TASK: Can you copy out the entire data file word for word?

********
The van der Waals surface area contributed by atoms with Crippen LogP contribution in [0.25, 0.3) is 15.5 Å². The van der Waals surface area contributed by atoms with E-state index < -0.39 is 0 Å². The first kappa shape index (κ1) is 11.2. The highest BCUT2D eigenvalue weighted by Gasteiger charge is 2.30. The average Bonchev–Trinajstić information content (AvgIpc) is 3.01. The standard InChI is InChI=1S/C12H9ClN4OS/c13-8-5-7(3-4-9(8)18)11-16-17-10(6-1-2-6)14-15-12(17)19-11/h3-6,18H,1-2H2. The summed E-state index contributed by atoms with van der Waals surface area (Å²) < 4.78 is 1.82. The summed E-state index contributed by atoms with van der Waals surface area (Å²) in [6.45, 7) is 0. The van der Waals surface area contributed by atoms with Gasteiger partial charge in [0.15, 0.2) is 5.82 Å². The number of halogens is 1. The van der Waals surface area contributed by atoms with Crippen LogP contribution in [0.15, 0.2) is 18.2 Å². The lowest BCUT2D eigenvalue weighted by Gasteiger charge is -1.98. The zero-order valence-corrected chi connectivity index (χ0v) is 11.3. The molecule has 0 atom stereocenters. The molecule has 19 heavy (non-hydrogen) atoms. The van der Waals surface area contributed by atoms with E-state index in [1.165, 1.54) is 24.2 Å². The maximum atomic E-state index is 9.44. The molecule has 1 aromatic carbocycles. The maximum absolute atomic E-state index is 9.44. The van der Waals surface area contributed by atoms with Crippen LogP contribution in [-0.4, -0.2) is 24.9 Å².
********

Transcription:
The van der Waals surface area contributed by atoms with Crippen LogP contribution in [0.25, 0.3) is 15.5 Å². The van der Waals surface area contributed by atoms with E-state index < -0.39 is 0 Å². The first kappa shape index (κ1) is 11.2. The highest BCUT2D eigenvalue weighted by Gasteiger charge is 2.30. The average Bonchev–Trinajstić information content (AvgIpc) is 3.01. The standard InChI is InChI=1S/C12H9ClN4OS/c13-8-5-7(3-4-9(8)18)11-16-17-10(6-1-2-6)14-15-12(17)19-11/h3-6,18H,1-2H2. The summed E-state index contributed by atoms with van der Waals surface area (Å²) < 4.78 is 1.82. The summed E-state index contributed by atoms with van der Waals surface area (Å²) in [6.45, 7) is 0. The van der Waals surface area contributed by atoms with Gasteiger partial charge in [0.15, 0.2) is 5.82 Å². The number of halogens is 1. The van der Waals surface area contributed by atoms with Crippen LogP contribution in [0.15, 0.2) is 18.2 Å². The lowest BCUT2D eigenvalue weighted by Gasteiger charge is -1.98. The zero-order valence-corrected chi connectivity index (χ0v) is 11.3. The molecule has 0 atom stereocenters. The molecule has 19 heavy (non-hydrogen) atoms. The van der Waals surface area contributed by atoms with E-state index in [1.165, 1.54) is 24.2 Å². The maximum atomic E-state index is 9.44. The molecule has 1 aromatic carbocycles. The maximum absolute atomic E-state index is 9.44. The van der Waals surface area contributed by atoms with Crippen LogP contribution in [-0.4, -0.2) is 24.9 Å².